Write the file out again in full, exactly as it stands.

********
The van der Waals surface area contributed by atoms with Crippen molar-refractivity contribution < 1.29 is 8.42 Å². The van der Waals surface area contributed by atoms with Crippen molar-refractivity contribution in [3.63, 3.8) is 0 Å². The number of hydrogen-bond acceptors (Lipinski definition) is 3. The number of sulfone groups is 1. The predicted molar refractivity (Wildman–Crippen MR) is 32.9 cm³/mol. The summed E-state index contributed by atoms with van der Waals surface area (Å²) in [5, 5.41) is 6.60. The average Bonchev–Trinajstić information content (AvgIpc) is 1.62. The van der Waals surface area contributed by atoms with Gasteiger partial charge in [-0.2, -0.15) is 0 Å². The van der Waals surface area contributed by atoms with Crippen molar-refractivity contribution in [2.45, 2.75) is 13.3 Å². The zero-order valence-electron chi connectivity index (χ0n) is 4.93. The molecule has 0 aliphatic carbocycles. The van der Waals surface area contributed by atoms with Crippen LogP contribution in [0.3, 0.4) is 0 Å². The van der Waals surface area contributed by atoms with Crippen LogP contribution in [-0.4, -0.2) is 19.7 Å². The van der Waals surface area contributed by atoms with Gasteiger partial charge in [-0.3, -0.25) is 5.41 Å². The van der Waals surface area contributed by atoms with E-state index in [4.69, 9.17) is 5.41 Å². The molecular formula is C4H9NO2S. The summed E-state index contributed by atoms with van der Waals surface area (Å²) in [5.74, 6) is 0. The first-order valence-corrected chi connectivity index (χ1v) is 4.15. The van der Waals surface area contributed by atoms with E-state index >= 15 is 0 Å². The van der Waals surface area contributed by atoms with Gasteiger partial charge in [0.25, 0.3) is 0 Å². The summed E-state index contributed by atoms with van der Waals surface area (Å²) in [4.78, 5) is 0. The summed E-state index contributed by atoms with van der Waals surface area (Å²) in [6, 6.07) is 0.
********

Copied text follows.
The van der Waals surface area contributed by atoms with Crippen molar-refractivity contribution < 1.29 is 8.42 Å². The van der Waals surface area contributed by atoms with Crippen molar-refractivity contribution in [3.63, 3.8) is 0 Å². The number of hydrogen-bond acceptors (Lipinski definition) is 3. The number of sulfone groups is 1. The predicted molar refractivity (Wildman–Crippen MR) is 32.9 cm³/mol. The summed E-state index contributed by atoms with van der Waals surface area (Å²) in [5, 5.41) is 6.60. The average Bonchev–Trinajstić information content (AvgIpc) is 1.62. The van der Waals surface area contributed by atoms with Gasteiger partial charge in [-0.2, -0.15) is 0 Å². The van der Waals surface area contributed by atoms with Crippen molar-refractivity contribution in [2.45, 2.75) is 13.3 Å². The zero-order valence-electron chi connectivity index (χ0n) is 4.93. The molecule has 0 aliphatic carbocycles. The van der Waals surface area contributed by atoms with Crippen LogP contribution in [0.3, 0.4) is 0 Å². The van der Waals surface area contributed by atoms with Crippen LogP contribution in [-0.4, -0.2) is 19.7 Å². The van der Waals surface area contributed by atoms with Gasteiger partial charge in [-0.3, -0.25) is 5.41 Å². The van der Waals surface area contributed by atoms with E-state index in [4.69, 9.17) is 5.41 Å². The molecular formula is C4H9NO2S. The summed E-state index contributed by atoms with van der Waals surface area (Å²) in [5.74, 6) is 0. The first-order valence-corrected chi connectivity index (χ1v) is 4.15. The van der Waals surface area contributed by atoms with E-state index >= 15 is 0 Å². The van der Waals surface area contributed by atoms with Gasteiger partial charge in [0.25, 0.3) is 0 Å². The summed E-state index contributed by atoms with van der Waals surface area (Å²) in [4.78, 5) is 0. The summed E-state index contributed by atoms with van der Waals surface area (Å²) in [6, 6.07) is 0.